Related article: The Next Great Decoupling: AI Takes Control
We like to understand why things happen and we craft narratives to explain things. Machines recognize patterns. Nothing more. The way a machine explains a transaction might be, “When these three things happen, you can be 87% confident that there is a 72% chance that the transaction will be completed.” There is no “why.” There is just “what is.”
The “correlation marketing” trend is growing quickly, and it will continue to gain popularity as commoditized pattern-matching AI models are incorporated into direct-to-consumer sales tools.
Related article: Marketing 401: Correlation vs. Causation
Automation, RPA, GAN
People fear that AI, writ large, will soon take many jobs. It will. Generative Adversarial Networks (GANs) are being trained to do all kinds of cognitive nonrepetitive work that, until recently, many believed could be done only by humans.
Losing jobs to automation is not a new idea. In the past, jobs lost to automation were gained in other fields. This may still be the case by the numbers, but the transformation from the space age to the age of machine intelligence is going to be harder than previous workforce transformations.
In the meantime, the trend is toward low-code and no code software systems where non-engineers and people with limited coding ability can quickly create applications.
We are seeing integration tools of every description evolving at a remarkable pace and a massive move toward RPA (robotic process automation). RPA isn’t about robots; it is a way to automate older programs (legacy systems) with newer ones. Imagine an old inventory management system being run by a “robot” as opposed to a person. We expect to see a lot of RPA installations in the next few years.
Related article: Life After the Robot Apocalypse
Deepfakes, Post-Truth, and the Dark Side of AI
A deepfake is a piece of AI-created or AI-altered content that is so realistic looking or sounding that it tricks the viewer into believing that what they are seeing, or hearing, is real. The name “deepfakes” comes from the name of a Reddit user who used a deep-learning AI model to put celebrity faces on pornographic video clips back in December 2017.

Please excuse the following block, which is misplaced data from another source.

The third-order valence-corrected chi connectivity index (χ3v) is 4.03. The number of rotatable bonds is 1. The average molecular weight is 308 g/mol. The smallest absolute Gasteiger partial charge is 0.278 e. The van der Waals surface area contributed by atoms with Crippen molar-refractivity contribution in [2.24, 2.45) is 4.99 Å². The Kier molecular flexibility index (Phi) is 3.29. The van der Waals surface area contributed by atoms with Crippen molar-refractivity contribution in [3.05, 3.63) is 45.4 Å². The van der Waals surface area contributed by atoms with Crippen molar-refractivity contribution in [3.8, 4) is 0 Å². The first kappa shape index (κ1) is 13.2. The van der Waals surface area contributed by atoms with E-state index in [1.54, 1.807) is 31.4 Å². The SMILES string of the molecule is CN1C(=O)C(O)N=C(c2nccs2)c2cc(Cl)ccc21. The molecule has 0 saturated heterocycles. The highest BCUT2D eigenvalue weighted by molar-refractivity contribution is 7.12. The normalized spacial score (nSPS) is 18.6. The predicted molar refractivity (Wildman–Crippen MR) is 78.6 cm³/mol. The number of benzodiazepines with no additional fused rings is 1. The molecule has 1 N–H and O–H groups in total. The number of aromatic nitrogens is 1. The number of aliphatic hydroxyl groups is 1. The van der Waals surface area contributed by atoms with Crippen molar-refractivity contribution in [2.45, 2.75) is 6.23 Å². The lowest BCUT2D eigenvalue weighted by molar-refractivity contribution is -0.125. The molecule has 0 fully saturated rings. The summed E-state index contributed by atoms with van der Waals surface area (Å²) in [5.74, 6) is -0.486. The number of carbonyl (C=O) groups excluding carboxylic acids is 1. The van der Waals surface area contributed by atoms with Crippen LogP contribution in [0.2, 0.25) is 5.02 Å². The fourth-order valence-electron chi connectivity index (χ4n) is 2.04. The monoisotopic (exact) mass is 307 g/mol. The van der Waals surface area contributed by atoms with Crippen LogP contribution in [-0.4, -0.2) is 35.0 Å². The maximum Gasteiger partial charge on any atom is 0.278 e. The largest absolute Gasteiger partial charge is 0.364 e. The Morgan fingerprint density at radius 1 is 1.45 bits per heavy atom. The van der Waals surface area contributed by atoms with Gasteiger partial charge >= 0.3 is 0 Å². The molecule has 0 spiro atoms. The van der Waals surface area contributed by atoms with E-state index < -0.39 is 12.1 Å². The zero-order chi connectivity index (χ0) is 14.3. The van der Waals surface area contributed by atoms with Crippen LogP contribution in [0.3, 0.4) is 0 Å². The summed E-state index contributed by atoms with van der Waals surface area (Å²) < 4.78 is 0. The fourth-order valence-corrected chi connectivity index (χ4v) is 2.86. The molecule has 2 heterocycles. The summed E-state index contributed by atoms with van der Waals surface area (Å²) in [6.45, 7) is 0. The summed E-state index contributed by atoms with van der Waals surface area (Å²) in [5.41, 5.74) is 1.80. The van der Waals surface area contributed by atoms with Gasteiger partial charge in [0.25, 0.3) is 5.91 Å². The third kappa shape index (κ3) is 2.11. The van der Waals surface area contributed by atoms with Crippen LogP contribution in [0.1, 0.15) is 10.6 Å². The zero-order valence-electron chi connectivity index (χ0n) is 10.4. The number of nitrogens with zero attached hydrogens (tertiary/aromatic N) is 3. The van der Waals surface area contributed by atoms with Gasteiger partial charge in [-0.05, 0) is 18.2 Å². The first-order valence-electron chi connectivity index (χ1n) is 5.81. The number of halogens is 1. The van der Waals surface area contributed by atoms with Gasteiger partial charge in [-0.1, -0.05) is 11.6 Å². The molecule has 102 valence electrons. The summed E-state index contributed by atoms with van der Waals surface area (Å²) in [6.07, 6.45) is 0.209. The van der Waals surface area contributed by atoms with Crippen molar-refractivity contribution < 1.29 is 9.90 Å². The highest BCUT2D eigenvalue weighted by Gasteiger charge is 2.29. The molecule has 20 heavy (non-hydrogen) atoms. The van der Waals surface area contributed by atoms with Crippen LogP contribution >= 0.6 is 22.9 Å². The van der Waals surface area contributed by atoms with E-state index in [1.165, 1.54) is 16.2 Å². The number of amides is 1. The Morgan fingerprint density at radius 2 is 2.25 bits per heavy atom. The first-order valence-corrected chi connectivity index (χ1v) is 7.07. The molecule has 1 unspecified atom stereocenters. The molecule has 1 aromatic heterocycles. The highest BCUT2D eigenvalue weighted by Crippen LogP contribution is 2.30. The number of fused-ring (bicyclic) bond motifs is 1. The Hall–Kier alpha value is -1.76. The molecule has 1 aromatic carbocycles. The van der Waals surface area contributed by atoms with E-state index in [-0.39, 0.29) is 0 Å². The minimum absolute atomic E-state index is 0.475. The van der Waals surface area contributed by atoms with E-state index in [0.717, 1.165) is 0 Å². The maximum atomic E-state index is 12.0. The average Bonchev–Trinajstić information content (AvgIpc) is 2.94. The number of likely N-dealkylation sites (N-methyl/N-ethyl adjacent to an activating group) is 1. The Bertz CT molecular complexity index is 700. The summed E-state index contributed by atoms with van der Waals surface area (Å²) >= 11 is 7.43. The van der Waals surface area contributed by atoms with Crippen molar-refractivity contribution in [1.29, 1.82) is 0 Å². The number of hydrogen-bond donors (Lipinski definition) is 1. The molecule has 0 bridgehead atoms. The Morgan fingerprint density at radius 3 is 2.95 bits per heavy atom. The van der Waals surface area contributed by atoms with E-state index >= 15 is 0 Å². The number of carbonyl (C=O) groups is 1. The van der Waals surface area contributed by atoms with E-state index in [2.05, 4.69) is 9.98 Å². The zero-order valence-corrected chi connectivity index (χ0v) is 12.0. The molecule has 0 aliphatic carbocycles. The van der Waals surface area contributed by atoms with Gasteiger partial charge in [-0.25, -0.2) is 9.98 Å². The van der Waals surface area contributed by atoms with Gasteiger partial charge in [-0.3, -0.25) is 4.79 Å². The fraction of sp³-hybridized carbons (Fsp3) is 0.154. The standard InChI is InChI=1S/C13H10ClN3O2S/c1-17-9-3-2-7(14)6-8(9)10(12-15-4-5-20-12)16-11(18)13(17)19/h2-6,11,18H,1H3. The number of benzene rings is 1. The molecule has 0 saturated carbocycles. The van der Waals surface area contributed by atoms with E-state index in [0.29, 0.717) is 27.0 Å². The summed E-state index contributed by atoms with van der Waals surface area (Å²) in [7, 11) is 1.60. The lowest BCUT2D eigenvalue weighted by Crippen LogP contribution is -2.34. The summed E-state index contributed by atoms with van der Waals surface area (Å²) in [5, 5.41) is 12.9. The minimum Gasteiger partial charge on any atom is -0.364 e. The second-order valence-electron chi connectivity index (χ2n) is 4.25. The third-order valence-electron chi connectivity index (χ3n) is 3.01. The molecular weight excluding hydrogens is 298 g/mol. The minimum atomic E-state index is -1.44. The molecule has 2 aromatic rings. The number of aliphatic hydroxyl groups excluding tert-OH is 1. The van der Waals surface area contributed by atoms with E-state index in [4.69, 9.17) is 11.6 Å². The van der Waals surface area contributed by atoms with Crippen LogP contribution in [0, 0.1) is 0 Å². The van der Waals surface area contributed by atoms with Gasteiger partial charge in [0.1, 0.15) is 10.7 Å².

Deepfake technology has evolved quickly. There are now face-swapping apps, such as Zao, FaceApp, and Snapchat’s Cameo. It is just a matter of time before you will not be able to tell if what you are seeing or hearing is real or fake. The technology is going to be wonderful for Hollywood. It will enable us to bring back old movie stars and experience new kinds of entertainment. It is also going to enable all kinds of dark arts such as doctored security camera recordings, compromising photos, and the creation of millions of fake people (for enhanced online bot use).
Related article: Deepfakes 2.0: The Sequel Is Even Scarier
Copyright Law, Ownership, and the Legal Side of AI Productions (Music, Graphics, Video)
Generative Adversarial Networks are starting to create music, video, graphics, and prose. It is unclear if any of this work is copyrightable, or who might own the copyright if it is. The trend toward AI creation of background music, industrial videos, internet memes, advertising, and other forms of commercial art is obvious. The United States Patent and Trademark Office and the associated copyright laws are about to be turned upside down. To say nothing of the role of journeyman creatives and artisans.
Related article: Music by AI – A Warning Label Is Now Required
There is a clear trend toward privacy regulation. GDPR is in place; CCPA, NYS SHIELD, and other state laws and regulations are already on the books or on the way.
There is an assumption that regulations will apply to everyone equally. This is simply not the case. If data collection is restricted, it is very likely that the data-rich will become data-richer and the data-poor will become data-poorer.